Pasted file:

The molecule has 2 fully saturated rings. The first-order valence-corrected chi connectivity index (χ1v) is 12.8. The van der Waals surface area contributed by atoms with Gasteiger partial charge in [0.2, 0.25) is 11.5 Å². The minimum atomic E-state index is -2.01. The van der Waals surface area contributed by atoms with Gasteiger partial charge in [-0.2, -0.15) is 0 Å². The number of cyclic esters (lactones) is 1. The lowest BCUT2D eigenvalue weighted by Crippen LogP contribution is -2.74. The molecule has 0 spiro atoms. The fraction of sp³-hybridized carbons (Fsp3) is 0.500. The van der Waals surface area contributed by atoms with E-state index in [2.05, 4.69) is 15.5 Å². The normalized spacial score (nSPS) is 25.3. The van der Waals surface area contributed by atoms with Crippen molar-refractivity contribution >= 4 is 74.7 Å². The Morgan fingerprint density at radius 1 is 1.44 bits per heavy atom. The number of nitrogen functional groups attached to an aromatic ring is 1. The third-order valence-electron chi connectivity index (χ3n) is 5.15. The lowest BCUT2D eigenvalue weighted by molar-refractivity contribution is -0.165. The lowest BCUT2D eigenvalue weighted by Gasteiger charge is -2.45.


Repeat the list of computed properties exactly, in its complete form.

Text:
The molecule has 2 fully saturated rings. The first-order valence-corrected chi connectivity index (χ1v) is 12.8. The van der Waals surface area contributed by atoms with Gasteiger partial charge in [0.2, 0.25) is 11.5 Å². The minimum atomic E-state index is -2.01. The van der Waals surface area contributed by atoms with Gasteiger partial charge in [-0.2, -0.15) is 0 Å². The number of cyclic esters (lactones) is 1. The lowest BCUT2D eigenvalue weighted by Crippen LogP contribution is -2.74. The molecule has 0 spiro atoms. The fraction of sp³-hybridized carbons (Fsp3) is 0.500. The van der Waals surface area contributed by atoms with E-state index in [2.05, 4.69) is 15.5 Å². The normalized spacial score (nSPS) is 25.3. The van der Waals surface area contributed by atoms with Crippen molar-refractivity contribution >= 4 is 74.7 Å². The Morgan fingerprint density at radius 1 is 1.44 bits per heavy atom. The number of nitrogen functional groups attached to an aromatic ring is 1. The third-order valence-electron chi connectivity index (χ3n) is 5.15. The lowest BCUT2D eigenvalue weighted by molar-refractivity contribution is -0.165. The lowest BCUT2D eigenvalue weighted by Gasteiger charge is -2.45.